We will be going through another obstacle during this Flu Season (she's on oxygen and monitors from the hospital: little does everyone really understand what we are still going through at home. We can't take her anywhere in the house except stay in our living room where we have things set up for her since the machines are taking over our life right now -- I guess our "living room" serves it's purpose...  couches, tv, and my baby. We also can't take her anywhere but her doctor appointments, but I wouldn't get her out much now anyway since we'll be reaching the Winter months). But, we can get through the Winter months if we can get through her stay in the hospital over a month. My husband has been my rock through my pregnancy and after. Without him, I would probably have more meltdowns that what I've experienced. He's going to be the best daddy in the world!! :)

We continue to take "baby steps", but it's for the best for our precious little Rylee! I can't wait to see what her personality will be like or who she'll look like more, but I have a feeling she'll be a strong and independent little person, like she's been so far -- this is the beginning of her life journey! Never did I imagine that I was a strong person myself -- I am stronger than I ever thought possible. Every "baby step" we make is a new milestone we've conquered. Thank you God for showing us the meaning of "true love" ♥

~Allison- Rylee's Mommy

Wednesday, July 6, 2011

Featured Child~ Seth


This is Seth's story. Let me take you back to March 2, 2010. Our youngest daughter's first birthday. I could no longer ignore the signs, and took a home pregnancy test. When it was positive, I have to admit, that both my husband and I felt an immense amount of apprehension. We had two children already, a 2 1/2 year old girl, and a 1 year old girl. Both who had their own issues and concerns. Once I did the math, I was even more concerned. This would be 3 children in just over 3 years. How, as a mom, was I going to handle it? It took me many weeks to get excited. I finally started buying baby clothes, in hope that it would help me build my excitement. It worked, by 12 weeks, I simply couldn't wait to see our baby. When I went for my 12 week neonatal appointment, my Doctor couldn't find the baby's heartbeat, so he sent me to get an ultrasound done, to make sure everything was ok. The ultrasound tech found baby's heartbeat and sent me on my way.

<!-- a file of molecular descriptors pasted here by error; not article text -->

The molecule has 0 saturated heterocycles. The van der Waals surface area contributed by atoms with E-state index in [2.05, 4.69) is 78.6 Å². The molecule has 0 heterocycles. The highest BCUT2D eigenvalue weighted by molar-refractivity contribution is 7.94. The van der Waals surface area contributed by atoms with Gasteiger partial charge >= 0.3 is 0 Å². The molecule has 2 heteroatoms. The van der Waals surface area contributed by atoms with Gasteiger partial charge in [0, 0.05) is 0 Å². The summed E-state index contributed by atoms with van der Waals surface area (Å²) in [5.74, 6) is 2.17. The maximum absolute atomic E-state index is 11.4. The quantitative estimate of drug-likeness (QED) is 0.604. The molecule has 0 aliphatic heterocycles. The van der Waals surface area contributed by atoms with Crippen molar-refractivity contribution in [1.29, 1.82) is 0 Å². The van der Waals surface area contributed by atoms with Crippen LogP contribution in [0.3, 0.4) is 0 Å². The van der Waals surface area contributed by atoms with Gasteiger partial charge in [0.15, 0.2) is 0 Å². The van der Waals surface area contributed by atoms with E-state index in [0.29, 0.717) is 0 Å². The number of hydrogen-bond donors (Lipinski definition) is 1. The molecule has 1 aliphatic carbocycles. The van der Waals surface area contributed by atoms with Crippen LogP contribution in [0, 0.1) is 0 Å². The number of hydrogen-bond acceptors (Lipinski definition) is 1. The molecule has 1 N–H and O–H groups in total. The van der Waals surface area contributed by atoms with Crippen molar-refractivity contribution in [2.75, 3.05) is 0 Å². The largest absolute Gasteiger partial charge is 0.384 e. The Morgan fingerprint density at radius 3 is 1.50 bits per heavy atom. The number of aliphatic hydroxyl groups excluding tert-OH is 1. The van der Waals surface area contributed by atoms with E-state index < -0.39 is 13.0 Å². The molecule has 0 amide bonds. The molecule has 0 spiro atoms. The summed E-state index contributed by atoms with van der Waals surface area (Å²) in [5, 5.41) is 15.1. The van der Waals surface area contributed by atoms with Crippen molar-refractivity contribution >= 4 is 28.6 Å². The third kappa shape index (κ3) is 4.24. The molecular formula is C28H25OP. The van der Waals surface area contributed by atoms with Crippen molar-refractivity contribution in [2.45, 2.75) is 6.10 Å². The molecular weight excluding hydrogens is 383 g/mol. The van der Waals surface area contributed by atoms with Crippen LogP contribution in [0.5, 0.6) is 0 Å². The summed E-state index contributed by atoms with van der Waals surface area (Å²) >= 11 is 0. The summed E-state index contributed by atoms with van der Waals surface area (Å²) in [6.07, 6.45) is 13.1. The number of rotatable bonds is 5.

At 16 weeks, I had an ultrasound done on my ovaries due to ongoing pain was I was having. They quickly checked baby, and let me see, but it was too early for the measurements. I missed the next ultrasound since my regular Doctor was on 6 weeks of holidays, and didn't get back until I was 23 weeks. Our youngest daughter had an appointment with genetics at BC Children's hospital that summer, so when I was about 6 months pregnant, we drove the 1600km to Vancouver. While we had our meeting with genetics, the Doctor suggested that I get an ultrasound done, to rule out my daughters condition. So we scheduled an appointment for the next morning. That afternoon, we had a 3d ultrasound done, to see our baby, and find out the sex. We discovered that we were having a boy! We were so excited. We got up the next morning, July 16, 2010, and went in for our ultrasound. We honestly didn't suspect anything was wrong, until the Doctor told us there was, because we were there specifically for an in depth diagnostic ultrasound. When the doctor came in, and said that there was something wrong, a buzzing started in my ears. I was having a hard time processing what he was saying. There were too many facts and statistics that he was telling us. Trying to lighten to mood, he asked what we did "When we weren't sitting there trying to pretend we weren't upset" that’s when the buzzing stopped, and I started understanding. My perfect baby, was sick. Very sick. We were given the statistics for BC Children’s/Women’s hospital, which was 80% chance of survival if we ruled out chromosomal abnormalities.